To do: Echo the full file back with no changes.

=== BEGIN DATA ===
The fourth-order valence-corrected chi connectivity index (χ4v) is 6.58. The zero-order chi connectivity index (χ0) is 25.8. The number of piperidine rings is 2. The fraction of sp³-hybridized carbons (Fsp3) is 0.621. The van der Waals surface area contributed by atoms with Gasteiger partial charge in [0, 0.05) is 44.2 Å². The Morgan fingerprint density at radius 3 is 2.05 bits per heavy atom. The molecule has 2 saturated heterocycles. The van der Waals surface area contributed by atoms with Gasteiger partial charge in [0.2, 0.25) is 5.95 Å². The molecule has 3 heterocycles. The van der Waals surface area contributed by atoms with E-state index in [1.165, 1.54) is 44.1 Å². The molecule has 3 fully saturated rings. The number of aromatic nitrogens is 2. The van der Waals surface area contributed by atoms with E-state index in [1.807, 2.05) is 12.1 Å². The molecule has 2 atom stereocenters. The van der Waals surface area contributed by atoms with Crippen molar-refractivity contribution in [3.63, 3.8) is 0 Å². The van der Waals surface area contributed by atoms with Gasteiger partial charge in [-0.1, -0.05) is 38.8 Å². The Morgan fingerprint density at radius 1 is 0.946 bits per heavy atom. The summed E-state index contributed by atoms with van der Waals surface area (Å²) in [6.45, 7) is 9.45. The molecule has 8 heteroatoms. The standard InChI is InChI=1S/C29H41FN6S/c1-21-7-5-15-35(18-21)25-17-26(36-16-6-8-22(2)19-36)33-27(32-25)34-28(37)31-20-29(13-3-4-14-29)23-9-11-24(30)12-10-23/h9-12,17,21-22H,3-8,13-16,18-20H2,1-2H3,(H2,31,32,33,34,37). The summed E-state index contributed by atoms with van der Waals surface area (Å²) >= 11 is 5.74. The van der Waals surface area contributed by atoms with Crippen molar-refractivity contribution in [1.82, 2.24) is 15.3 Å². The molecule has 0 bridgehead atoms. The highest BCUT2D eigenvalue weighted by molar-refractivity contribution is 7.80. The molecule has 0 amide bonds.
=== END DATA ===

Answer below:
The fourth-order valence-corrected chi connectivity index (χ4v) is 6.58. The zero-order chi connectivity index (χ0) is 25.8. The number of piperidine rings is 2. The fraction of sp³-hybridized carbons (Fsp3) is 0.621. The van der Waals surface area contributed by atoms with Gasteiger partial charge in [0, 0.05) is 44.2 Å². The Morgan fingerprint density at radius 3 is 2.05 bits per heavy atom. The molecule has 2 saturated heterocycles. The van der Waals surface area contributed by atoms with Gasteiger partial charge in [0.2, 0.25) is 5.95 Å². The molecule has 3 heterocycles. The van der Waals surface area contributed by atoms with E-state index in [1.165, 1.54) is 44.1 Å². The molecule has 3 fully saturated rings. The number of aromatic nitrogens is 2. The van der Waals surface area contributed by atoms with E-state index in [1.807, 2.05) is 12.1 Å². The molecule has 2 atom stereocenters. The van der Waals surface area contributed by atoms with Crippen molar-refractivity contribution in [3.63, 3.8) is 0 Å². The van der Waals surface area contributed by atoms with Gasteiger partial charge in [-0.1, -0.05) is 38.8 Å². The Morgan fingerprint density at radius 1 is 0.946 bits per heavy atom. The summed E-state index contributed by atoms with van der Waals surface area (Å²) in [6.45, 7) is 9.45. The molecule has 8 heteroatoms. The standard InChI is InChI=1S/C29H41FN6S/c1-21-7-5-15-35(18-21)25-17-26(36-16-6-8-22(2)19-36)33-27(32-25)34-28(37)31-20-29(13-3-4-14-29)23-9-11-24(30)12-10-23/h9-12,17,21-22H,3-8,13-16,18-20H2,1-2H3,(H2,31,32,33,34,37). The summed E-state index contributed by atoms with van der Waals surface area (Å²) >= 11 is 5.74. The van der Waals surface area contributed by atoms with Crippen molar-refractivity contribution in [1.82, 2.24) is 15.3 Å². The molecule has 0 bridgehead atoms. The highest BCUT2D eigenvalue weighted by molar-refractivity contribution is 7.80. The molecule has 0 amide bonds.